For those with family from Vienna, the web site Genteam.at
is an indispensable genealogy resource. It’s a volunteer-run site that has indexed over 8 million records from Vienna, including many Jewish records including birth, marriage and death records, obituaries, cemetery records, directories of professionals, membership lists of lodges (including B’nai Brith), conversion records, and more. Access to their database is free, you just need to register for a free account on their site before you can search.
Recently, the site added 482,000 new records, including a 180,000 records from the Jewish community of Vienna – marriage and death records from 1913-1928, and birth records up to 1913. I believe this record addition is what brought them over 8 million records, so congratulations to the whole team of volunteers at Genteam.at, past and present, who have accomplished an amazing task.
The records indexed all conform to the Austrian privacy laws, which is why the records end when they do. Presumably next year they will add birth records through 1914, etc. In two years my grandfather’s birth record from 1915 will presumably be published on the site. For more on my grandfather, see Friends from Antwerp – and is that a famous Yiddish poet?
and Remembering my grandfather
Keep in mind that while sites like this (located in Austria) cannot publish indexes to these records due to privacy laws, some later records were microfilmed prior to the current privacy laws, and already exist in the Family History Library. It’s unclear to me whether those records can (or will) be indexed online by FamilySearch.org, or whether they too will not provide them online, even if someone can view the records on microfilm in any Family History Center.
Right now, FamilySearch.org has a record set called Austria, Vienna, Jewish Registers of Births, Marriages, and Deaths, 1784-1911
, which has the images online (over 200,000), but is not indexed. That means you can look at the images and try to find the record you want, but there is no way to search it.
If you search their catalog, however, there exists many more Jewish records from Vienna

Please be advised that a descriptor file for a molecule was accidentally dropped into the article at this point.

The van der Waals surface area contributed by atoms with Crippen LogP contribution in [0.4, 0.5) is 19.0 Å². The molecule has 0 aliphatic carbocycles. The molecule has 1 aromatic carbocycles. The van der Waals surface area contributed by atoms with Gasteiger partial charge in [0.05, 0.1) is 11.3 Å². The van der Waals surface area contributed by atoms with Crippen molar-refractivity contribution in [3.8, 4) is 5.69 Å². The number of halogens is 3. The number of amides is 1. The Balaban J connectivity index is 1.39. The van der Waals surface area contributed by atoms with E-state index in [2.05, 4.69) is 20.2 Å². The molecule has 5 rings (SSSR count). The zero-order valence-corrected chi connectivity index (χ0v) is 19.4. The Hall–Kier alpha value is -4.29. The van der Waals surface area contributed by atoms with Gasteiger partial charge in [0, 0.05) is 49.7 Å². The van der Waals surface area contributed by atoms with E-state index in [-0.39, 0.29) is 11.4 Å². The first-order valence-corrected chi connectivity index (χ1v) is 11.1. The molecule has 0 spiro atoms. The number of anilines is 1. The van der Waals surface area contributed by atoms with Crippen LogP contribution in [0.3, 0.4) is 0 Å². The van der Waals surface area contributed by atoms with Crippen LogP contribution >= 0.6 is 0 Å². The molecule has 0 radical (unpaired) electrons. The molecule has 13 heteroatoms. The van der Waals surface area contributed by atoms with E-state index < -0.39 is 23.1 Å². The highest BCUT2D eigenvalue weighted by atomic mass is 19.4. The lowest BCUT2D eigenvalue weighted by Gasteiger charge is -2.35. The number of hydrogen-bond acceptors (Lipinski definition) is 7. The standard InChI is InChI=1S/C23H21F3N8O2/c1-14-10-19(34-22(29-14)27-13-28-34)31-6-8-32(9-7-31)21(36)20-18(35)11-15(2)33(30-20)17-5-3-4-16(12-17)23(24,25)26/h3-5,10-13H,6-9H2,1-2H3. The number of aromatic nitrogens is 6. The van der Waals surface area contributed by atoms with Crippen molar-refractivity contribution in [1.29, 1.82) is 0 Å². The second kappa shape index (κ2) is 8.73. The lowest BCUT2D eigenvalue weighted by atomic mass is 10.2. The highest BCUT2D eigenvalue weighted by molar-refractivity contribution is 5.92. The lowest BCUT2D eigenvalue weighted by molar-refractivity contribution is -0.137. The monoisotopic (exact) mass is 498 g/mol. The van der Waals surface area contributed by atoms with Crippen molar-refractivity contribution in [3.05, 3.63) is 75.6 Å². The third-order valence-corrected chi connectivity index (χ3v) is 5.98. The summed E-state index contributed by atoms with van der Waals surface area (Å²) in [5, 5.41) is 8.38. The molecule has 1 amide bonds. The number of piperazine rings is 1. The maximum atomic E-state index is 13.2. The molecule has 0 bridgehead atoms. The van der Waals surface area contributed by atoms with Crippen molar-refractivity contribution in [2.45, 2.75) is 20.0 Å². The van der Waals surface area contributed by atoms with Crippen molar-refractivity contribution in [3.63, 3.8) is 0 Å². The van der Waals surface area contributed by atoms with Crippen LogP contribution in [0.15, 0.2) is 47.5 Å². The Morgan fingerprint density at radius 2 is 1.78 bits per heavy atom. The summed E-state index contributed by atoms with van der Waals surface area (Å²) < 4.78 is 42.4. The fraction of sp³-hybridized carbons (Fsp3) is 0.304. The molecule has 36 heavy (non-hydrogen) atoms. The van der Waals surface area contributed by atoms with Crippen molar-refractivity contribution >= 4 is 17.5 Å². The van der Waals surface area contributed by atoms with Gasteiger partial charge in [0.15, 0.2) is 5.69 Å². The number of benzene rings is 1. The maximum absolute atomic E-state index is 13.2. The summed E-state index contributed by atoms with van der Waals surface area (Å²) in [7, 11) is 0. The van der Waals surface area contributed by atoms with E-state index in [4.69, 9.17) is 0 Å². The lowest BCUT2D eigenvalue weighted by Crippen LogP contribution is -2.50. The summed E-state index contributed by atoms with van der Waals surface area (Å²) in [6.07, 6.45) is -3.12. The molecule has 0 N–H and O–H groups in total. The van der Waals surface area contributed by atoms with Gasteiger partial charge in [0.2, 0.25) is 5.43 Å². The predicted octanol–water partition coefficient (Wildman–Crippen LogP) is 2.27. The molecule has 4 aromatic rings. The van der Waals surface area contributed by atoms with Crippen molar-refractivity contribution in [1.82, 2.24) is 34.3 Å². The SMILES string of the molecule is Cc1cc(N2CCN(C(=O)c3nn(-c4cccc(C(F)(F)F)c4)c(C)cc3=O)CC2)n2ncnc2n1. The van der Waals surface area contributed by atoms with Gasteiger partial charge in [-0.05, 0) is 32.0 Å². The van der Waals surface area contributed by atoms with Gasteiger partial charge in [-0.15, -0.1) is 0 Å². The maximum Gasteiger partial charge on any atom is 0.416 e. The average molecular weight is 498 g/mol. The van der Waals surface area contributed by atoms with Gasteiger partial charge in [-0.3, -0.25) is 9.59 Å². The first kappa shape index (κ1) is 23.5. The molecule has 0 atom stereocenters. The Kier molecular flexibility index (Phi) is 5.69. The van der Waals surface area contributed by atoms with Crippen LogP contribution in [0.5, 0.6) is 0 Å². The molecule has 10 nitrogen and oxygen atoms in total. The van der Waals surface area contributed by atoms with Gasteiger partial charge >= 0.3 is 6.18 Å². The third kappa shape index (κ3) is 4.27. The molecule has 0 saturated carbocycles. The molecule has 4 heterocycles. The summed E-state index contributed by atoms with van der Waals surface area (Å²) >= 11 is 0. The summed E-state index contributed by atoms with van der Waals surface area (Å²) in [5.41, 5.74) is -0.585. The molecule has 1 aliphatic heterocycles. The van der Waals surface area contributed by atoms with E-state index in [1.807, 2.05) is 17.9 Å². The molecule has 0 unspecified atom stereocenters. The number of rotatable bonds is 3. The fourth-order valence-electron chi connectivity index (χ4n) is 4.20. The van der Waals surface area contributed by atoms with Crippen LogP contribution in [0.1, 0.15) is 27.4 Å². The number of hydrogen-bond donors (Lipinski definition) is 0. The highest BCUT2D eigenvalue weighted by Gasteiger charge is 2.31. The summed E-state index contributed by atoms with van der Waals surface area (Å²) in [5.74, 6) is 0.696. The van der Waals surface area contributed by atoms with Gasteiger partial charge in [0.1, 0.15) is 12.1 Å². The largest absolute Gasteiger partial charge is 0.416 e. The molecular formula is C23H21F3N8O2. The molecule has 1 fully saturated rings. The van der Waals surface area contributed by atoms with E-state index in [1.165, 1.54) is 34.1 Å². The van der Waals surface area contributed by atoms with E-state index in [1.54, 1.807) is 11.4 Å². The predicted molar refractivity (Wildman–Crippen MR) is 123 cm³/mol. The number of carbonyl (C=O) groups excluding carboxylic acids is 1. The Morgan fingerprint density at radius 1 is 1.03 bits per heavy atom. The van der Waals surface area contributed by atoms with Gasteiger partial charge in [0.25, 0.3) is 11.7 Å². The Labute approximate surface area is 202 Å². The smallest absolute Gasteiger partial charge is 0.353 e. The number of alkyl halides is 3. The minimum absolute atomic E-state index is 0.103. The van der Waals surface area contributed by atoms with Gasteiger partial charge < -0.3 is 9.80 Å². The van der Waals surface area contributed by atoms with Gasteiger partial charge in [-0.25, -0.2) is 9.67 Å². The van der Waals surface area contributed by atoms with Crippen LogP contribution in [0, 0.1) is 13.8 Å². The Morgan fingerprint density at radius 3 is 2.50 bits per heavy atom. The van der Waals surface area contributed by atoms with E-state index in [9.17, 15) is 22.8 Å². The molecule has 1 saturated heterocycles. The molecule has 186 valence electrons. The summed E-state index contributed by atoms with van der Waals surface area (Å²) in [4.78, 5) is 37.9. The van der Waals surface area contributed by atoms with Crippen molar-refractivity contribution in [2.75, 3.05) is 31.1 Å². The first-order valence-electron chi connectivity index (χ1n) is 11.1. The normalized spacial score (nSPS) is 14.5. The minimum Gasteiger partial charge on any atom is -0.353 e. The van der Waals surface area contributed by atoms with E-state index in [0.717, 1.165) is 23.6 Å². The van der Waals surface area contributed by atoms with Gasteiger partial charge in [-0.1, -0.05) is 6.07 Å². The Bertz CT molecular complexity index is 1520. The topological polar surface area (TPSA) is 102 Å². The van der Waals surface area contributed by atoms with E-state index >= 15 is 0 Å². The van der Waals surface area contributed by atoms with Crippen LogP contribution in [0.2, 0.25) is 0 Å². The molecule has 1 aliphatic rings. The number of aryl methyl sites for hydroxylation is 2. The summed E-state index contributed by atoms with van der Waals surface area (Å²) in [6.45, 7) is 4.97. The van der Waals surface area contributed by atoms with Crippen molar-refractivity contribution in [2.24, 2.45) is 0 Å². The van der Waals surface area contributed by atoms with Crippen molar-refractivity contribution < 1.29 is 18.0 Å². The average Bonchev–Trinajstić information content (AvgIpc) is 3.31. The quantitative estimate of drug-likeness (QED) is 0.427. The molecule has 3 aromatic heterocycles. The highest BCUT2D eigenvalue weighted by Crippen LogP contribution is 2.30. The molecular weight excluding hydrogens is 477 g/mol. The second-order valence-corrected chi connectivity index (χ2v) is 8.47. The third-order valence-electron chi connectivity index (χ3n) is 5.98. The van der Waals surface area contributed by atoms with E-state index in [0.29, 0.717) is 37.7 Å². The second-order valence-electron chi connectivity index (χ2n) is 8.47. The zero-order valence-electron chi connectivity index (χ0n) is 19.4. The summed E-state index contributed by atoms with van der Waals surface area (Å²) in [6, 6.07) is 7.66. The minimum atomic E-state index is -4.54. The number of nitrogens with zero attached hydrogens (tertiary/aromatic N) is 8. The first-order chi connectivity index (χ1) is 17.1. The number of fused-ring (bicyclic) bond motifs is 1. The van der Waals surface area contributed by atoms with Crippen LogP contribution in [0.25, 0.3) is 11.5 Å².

- Register of Jewish births, marriages, deaths, and indexes for Wien (Vienna), Niederösterreich, Austria. Includes Leopoldstadt, Ottakring, Hernals, Währing, Fünfhaus and Sechshaus. 1826-1943
- Circumcisions and Births 1870-1914
- Jewish converts in Vienna 1782-1868
- Index to the register books of the Jewish community, 1810-1938
- Births, marriages and deaths of Austrian Jewish military personnel in Wien, Niederösterreich, Austria. 1914-1918.
- Reports the exit from the Jewish faith: 18000 defections from Judaism in Vienna, 1868-1914
- Names of Jewish infants who were forcibly baptized Christians and left with foundling hospitals in Vienna, Austria. The mothers of the infants were primarily servants and manual laborers from Hungary, Slovakia, Bohemia and Moravia. Each entry includes genealogical data. 1868-1914.
- Genealogies and biographies of the Jewish upper class of Vienna, Austria, 1800-1938.
Eventually, these records will also presumably make it to FamilySearch.org, and eventually they will be indexed as well. Many of these records are clearly the same records making their way onto Genteam.at – it’s even possibly that Genteam.at is working form the FHL microfilms to create their indexes.
The odd thing is that the online record set covers the dates 1784-1911, while the microfilm record set covers 1826-1943. The question is if the microfilm set only goes back to 1826, then how does the online set go back to 1784? Even stranger, if you click through to the wiki page describing the record set, it says the records cover only the years 1850-1896. Perhaps the online records go back further because they include other record sets like the conversion data, which covers the years 1782-1868 – but if that’s the case then why doesn’t the online set go back those extra two years to 1782? It’s very confusing.
In any case, just to be clear, there are many Vienna records available, even if they apparently run counter to the Austrian privacy laws (which seem to ban the release of birth records for 100 years). As proof that these records are accessible via microfilm, I’ll just end with this birth record for my grandfather who recently passed away at the age of 98, which I acquired from the FHL microfilms with the help of a local researcher a few years ago: